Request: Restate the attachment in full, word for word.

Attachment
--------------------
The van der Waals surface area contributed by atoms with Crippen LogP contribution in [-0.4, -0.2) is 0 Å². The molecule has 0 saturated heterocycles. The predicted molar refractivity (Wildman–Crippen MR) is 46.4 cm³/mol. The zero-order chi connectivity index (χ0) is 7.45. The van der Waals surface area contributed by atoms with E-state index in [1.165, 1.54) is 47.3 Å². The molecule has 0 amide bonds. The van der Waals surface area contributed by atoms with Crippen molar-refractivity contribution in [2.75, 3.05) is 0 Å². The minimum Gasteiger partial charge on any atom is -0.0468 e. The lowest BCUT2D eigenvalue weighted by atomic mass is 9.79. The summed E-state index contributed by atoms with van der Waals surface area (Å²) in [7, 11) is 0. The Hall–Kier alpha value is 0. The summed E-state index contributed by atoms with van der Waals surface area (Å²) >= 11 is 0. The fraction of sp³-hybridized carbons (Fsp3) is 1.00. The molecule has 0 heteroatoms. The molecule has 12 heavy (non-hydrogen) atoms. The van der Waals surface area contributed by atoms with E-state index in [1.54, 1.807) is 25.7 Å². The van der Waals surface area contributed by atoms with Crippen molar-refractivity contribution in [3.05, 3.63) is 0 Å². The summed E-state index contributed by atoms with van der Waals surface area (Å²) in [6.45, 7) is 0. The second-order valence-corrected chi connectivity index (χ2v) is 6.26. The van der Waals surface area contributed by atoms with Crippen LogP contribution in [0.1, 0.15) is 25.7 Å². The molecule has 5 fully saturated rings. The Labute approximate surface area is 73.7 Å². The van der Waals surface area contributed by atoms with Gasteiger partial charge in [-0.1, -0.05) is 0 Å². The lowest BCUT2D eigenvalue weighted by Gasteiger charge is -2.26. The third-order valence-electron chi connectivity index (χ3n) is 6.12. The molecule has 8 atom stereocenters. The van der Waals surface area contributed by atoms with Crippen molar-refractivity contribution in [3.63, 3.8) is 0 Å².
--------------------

The van der Waals surface area contributed by atoms with Crippen LogP contribution in [-0.4, -0.2) is 0 Å². The molecule has 0 saturated heterocycles. The predicted molar refractivity (Wildman–Crippen MR) is 46.4 cm³/mol. The zero-order chi connectivity index (χ0) is 7.45. The van der Waals surface area contributed by atoms with E-state index in [1.165, 1.54) is 47.3 Å². The molecule has 0 amide bonds. The van der Waals surface area contributed by atoms with Crippen molar-refractivity contribution in [2.75, 3.05) is 0 Å². The minimum Gasteiger partial charge on any atom is -0.0468 e. The lowest BCUT2D eigenvalue weighted by atomic mass is 9.79. The summed E-state index contributed by atoms with van der Waals surface area (Å²) in [7, 11) is 0. The Hall–Kier alpha value is 0. The summed E-state index contributed by atoms with van der Waals surface area (Å²) >= 11 is 0. The fraction of sp³-hybridized carbons (Fsp3) is 1.00. The molecule has 0 heteroatoms. The molecule has 12 heavy (non-hydrogen) atoms. The van der Waals surface area contributed by atoms with E-state index in [1.54, 1.807) is 25.7 Å². The van der Waals surface area contributed by atoms with Crippen molar-refractivity contribution in [3.05, 3.63) is 0 Å². The summed E-state index contributed by atoms with van der Waals surface area (Å²) in [6.45, 7) is 0. The second-order valence-corrected chi connectivity index (χ2v) is 6.26. The van der Waals surface area contributed by atoms with Crippen LogP contribution in [0.1, 0.15) is 25.7 Å². The molecule has 5 fully saturated rings. The Labute approximate surface area is 73.7 Å². The van der Waals surface area contributed by atoms with Gasteiger partial charge in [-0.1, -0.05) is 0 Å². The lowest BCUT2D eigenvalue weighted by Gasteiger charge is -2.26. The third-order valence-electron chi connectivity index (χ3n) is 6.12. The molecule has 8 atom stereocenters. The van der Waals surface area contributed by atoms with Crippen molar-refractivity contribution in [3.63, 3.8) is 0 Å².